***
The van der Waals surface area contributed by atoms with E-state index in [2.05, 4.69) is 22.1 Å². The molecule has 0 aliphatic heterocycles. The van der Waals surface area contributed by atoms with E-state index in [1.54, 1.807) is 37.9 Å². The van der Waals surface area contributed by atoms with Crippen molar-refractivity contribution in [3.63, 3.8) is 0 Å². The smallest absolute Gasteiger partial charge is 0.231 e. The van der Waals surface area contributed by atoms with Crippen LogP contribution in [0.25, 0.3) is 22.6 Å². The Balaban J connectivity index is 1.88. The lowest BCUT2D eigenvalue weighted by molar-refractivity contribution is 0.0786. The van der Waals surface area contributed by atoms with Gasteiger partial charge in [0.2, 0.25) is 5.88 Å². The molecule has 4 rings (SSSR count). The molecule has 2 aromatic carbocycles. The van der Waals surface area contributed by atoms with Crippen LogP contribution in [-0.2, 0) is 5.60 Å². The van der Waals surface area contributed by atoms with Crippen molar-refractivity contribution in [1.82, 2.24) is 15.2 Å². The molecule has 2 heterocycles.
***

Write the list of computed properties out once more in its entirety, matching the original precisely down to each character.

The van der Waals surface area contributed by atoms with E-state index in [2.05, 4.69) is 22.1 Å². The molecule has 0 aliphatic heterocycles. The van der Waals surface area contributed by atoms with E-state index in [1.54, 1.807) is 37.9 Å². The van der Waals surface area contributed by atoms with Crippen molar-refractivity contribution in [3.63, 3.8) is 0 Å². The smallest absolute Gasteiger partial charge is 0.231 e. The van der Waals surface area contributed by atoms with Crippen LogP contribution in [0.25, 0.3) is 22.6 Å². The Balaban J connectivity index is 1.88. The lowest BCUT2D eigenvalue weighted by molar-refractivity contribution is 0.0786. The van der Waals surface area contributed by atoms with Gasteiger partial charge in [0.2, 0.25) is 5.88 Å². The molecule has 4 rings (SSSR count). The molecule has 2 aromatic carbocycles. The van der Waals surface area contributed by atoms with Crippen LogP contribution in [-0.2, 0) is 5.60 Å². The van der Waals surface area contributed by atoms with Crippen molar-refractivity contribution in [1.82, 2.24) is 15.2 Å². The molecule has 2 heterocycles.